Contemporary versions of athleticism

In the popular imagination, athletic prowess is frequently associated with organized sports, competition and even masculinity. The athletic skill of contemporary dancers helps give athleticism a new definition and a new image.

Contemporary dancing is an unstructured form of dance that is eclectic in nature. It borrows from numerous classic dance forms and adds a distinct flavour with new combinations and alterations to these more established dances. This amalgamation of various arts is what makes contemporary dance a form that is constantly fresh and always evolving.

Kristin Haight is a professional dancer who began training with the Royal Winnipeg Ballet and continued her training with the School of Contemporary Dancers, where she graduated from their Senior Professional Program in 2000. She received a BA in Dance through the University of Winnipeg and has danced for numerous Canadian choreographers.

Haight describes contemporary dancing as full of everything you can think of. “It [contemporary dancing] is less literal than ballet, making it more human and more emotional.” Whereas ballet tends to be pretty and ethereal, contemporary dancing is “not afraid to be ugly — we will deal with anything.” For many, it is this fearlessness that makes contemporary dancing so appealing to watch. For others it is precisely this audacity that they find intimidating and, at times, confusing because they are accustomed to traditional dances that are storyline based.

In order to express the spectrum of issues and emotions that can be addressed through creative dance, contemporary dancers must be exceptionally strong and resilient. Rehearsing for a show means putting in eight-hour days in the studio, focusing on technique, timing and expression. When watching contemporary dancers perform, there is no mistaking their athletic accomplishments.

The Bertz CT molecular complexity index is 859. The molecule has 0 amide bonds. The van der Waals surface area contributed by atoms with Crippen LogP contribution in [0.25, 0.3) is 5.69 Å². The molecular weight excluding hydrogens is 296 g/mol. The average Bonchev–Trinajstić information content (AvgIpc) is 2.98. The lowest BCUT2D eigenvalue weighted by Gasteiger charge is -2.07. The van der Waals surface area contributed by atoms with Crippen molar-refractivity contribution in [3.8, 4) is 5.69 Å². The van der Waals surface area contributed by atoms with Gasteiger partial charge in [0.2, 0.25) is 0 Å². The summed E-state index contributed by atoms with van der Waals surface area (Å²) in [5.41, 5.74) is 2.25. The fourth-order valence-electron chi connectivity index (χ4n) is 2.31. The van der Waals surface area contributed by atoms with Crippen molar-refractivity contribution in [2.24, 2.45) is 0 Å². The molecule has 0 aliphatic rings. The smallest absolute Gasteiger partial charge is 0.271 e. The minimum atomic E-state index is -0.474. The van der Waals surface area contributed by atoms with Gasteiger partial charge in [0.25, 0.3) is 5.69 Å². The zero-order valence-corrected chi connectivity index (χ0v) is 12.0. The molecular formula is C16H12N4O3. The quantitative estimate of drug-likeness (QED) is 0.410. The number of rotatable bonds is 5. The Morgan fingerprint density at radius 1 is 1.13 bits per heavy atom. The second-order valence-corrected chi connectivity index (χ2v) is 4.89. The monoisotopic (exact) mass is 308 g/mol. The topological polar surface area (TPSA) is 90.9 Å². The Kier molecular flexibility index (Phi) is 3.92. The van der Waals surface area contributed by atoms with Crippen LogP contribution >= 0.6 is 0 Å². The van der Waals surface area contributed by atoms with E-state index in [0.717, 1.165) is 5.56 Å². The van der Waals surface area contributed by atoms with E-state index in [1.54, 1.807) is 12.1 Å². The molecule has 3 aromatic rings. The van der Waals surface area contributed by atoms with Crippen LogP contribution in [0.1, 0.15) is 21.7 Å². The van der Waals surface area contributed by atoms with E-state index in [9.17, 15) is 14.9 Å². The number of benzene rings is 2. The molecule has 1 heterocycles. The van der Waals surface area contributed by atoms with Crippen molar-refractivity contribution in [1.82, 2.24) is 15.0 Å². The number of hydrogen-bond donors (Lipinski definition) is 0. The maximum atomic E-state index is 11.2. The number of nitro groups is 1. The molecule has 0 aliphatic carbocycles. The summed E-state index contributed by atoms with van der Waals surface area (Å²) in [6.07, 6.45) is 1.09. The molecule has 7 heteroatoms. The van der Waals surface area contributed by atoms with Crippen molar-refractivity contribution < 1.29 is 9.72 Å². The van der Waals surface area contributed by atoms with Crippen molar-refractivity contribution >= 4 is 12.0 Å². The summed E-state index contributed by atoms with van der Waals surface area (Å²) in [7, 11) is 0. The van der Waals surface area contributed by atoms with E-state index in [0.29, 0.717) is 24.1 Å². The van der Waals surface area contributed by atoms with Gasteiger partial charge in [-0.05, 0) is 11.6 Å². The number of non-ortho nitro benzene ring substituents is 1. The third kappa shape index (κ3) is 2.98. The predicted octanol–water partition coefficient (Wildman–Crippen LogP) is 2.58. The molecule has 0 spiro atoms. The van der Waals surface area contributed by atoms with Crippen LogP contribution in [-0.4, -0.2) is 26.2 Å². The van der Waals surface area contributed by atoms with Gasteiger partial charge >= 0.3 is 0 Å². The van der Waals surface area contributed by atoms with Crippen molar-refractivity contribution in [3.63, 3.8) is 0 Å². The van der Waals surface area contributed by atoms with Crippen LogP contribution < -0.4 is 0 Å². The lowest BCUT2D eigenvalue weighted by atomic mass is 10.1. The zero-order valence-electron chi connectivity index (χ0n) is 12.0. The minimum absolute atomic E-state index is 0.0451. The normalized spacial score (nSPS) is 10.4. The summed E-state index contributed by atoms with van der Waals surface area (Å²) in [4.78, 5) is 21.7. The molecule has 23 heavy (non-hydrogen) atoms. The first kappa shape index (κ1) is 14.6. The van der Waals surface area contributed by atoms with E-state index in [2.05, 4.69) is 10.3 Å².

“I consider myself an athlete, first and foremost,” Haight asserts. She elaborates that ballet has been a very useful foundation for her as a contemporary dancer, but athleticism has been the most vital component of her dancing. These two elements combine to provide a base of both strength and technique in her dancing.

Haight believes that contemporary dancers should be considered among the most finely-tuned athletes because “we have to do everything a body can do — high jumps, fast jumps as well as slow and controlled movements.” It is this athletic versatility that gives contemporary dancing its intensity and allows it to make its connection with the audience. The combination of physical and emotional expression is what Haight describes as “the best part of dance.”

Stressing the uniqueness of each performer, Haight notes that many dancers work from an emotional place within. However, for her, it is more effective to learn a movement first and then focus on incorporating emotion into that movement.

Haight is currently traveling with Winnipeg’s Contemporary Dancers’ (WCD) show On the Road (see the Arts section for a review of the Winnipeg performance). She is excited about touring with this show because it does such a thorough job representing Winnipeg’s dance scene. Rachel Browne, founding artistic director of WCD, choreographed two of the works that are featured, and current WCD artistic director Brent Lott choreographed three. Additionally, Haight, along with the other three dancers, Lise McMillan, Johanna Riley and Sarah Roche, are all graduates of Winnipeg’s School of Contemporary Dancers. This strong Winnipeg dance foundation allows people in other cities to see that Winnipeg does indeed have good dancers and good talent.

These dancers all do a beautiful job showcasing how they are unique and strong in their own ways. Haight explains “dancers don’t have to be cookie-cutter copies of each other,” and On the Road reflects this aptly.